Employment & Labour

Employment practices review critical to ensure Bill 148 compliance

By AdvocateDaily.com Staff

The long debate over proposed changes to Ontario’s Employment Standards Act (ESA) ended in November when Bill 148 received royal assent, writes Toronto employment lawyer Doug MacLeod in The Lawyer’s Daily.

The changes, which will be phased in over the next year, include an increase in the minimum wage from $11.60 to $14 on Jan. 1, 2018 and to $15 on Jan. 1, 2019, explains MacLeod, principal of MacLeod Law Firm.

Ontario businesses will now need to update their employment practices and policies to ensure they comply with the changes outlined in Bill 148, he says.

This article identifies 10 practices and policies that should be reviewed.

Increased vacation pay
Some companies provide two weeks' paid vacation to all staff, MacLeod writes.

“If an employment contract states that an employee is entitled to two weeks' vacation each year, then effective Jan. 1, 2019, it violates the ESA if the person has five or more years’ service,” he says, noting that the contract should be amended.

New paid personal emergency leave
MacLeod says in the past, companies with less than 50 staff weren’t obligated to provide bereavement and sick leave, nor were employees entitled to receive paid time off under those circumstances.

“If an employer does not provide 10 personal emergency days to an employee and pay for the first two days of this leave then effective Jan. 1, 2018, the employer is violating the ESA,” he writes.

“An employee with one week service is eligible for these two paid days. An employer is now prohibited from asking an employee for a doctor’s note as a condition of receiving a paid personal emergency leave day.”

New pay for cancelled shifts
Effective Jan. 1, 2019, businesses that cancel an employee’s shift with less than 48 hours' notice and do not pay the worker a minimum of three hours' pay will be in violation of the ESA, MacLeod writes.

New on-call pay
“If an employee is scheduled to be on call and is not called into work and is not paid at least three hours' pay at the employee’s regular rate then effective Jan. 1, 2019, the employer is generally violating the ESA,” he says.

Pay for sending an employee home before end of shift
Currently, if workers are sent home early, most businesses pay them for three hours, writes MacLeod.

“If an employee who is regularly scheduled to work at least three hours is sent home early and is only paid three hours' pay at the minimum wage then effective Jan. 1, 2019, the employer is violating the ESA,” he says.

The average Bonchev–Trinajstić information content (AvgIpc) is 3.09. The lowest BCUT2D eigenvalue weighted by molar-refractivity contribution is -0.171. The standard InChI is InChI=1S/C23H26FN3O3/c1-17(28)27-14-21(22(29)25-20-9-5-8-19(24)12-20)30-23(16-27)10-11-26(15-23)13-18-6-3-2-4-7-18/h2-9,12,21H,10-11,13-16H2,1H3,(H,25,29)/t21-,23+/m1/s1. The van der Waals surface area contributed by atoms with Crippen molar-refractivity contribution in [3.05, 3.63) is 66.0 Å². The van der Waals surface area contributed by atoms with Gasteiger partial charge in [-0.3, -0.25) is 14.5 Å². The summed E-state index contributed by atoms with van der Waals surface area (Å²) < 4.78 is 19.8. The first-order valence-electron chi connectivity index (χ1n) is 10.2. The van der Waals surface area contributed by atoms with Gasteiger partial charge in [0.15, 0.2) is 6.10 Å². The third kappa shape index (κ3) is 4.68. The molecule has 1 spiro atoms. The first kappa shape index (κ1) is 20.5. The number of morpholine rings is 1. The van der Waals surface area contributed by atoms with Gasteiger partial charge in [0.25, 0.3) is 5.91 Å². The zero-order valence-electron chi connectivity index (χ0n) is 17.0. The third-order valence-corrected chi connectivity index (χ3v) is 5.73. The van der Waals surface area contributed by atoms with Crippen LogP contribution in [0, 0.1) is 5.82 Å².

Increased pay for part-time employees
Under the new law, companies will have to pay part-time workers the same pay their full-time counterparts receive for doing the same job, MacLeod says.

“If an employer does not pay a part-time employee the same pay as a full-time employee for substantially the same work then effective April 1, 2018, the employer is violating the ESA unless an exemption applies,” he says. “A part-time employee may request a review of their pay if they believe this equal pay for equal work provision is not being met.”

Increased pay for temporary agency employees
Temporary workers, who often receive a lower hourly rate than regular employees will now receive the same hourly rate, MacLeod writes.

“If an employer does not pay a temp agency employee the same pay as an employee doing substantially the same work then effective April 1, 2018, the employer is violating the ESA unless an exemption applies,” he says, noting that a temp worker can request a review of their pay if they believe this provision is not being met.

Potentially increased public holiday pay
Currently, holiday pay is based on a worker’s average earnings over a four-week period, MacLeod explains, adding that effective Jan. 1, 2018, it will be calculated based on the employee’s average earnings during the pay period before the holiday, which will often mean higher holiday pay for part-time staff.

Limits on scheduling work
Under the new rules, businesses will need to provide more notice around shift scheduling changes, MacLeod explains.

“Effective Jan. 1, 2019, an employee will be able to refuse an employer’s request to work or to be on call if the request is made less than 96 hours prior to the commencement of the shift,” he says.

New and longer leaves of absence
Pregnant employees with 13 weeks of service are entitled to 18 months of pregnancy and parental leave as of Dec. 3, 2017, MacLeod writes.

“Effective Jan. 1, 2018, an employee with at least 13 consecutive weeks' service is entitled to take a new leave of absence of up to 17 weeks if the employee or their child experiences sexual or domestic violence; the first five days of this leave is paid,” he says.

As of Dec. 3, 2017, employees who have accrued six consecutive months of work are entitled to a 17-week unpaid leave to care for a critically ill family member, MacLeod says.

“Effective Jan. 1, 2018, the family medical leave will increase from eight to up to 28 weeks of leave and the definition of ‘qualified health practitioner’ has been expanded,” he says.

Together, the above-noted changes mean Ontario companies are facing a number of new obligations, including increased payroll costs, more time off for workers and tighter restrictions, MacLeod writes.

“I hope the Ministry of Labour will release and publicize a compliance guide for employers in relation to the changes that were just made to the Employment Standards Act,” he says. “But I’m not holding my breath. I expect employers — especially small employers — will continue to inadvertently neglect to comply with Ontario’s continually changing employment laws.”

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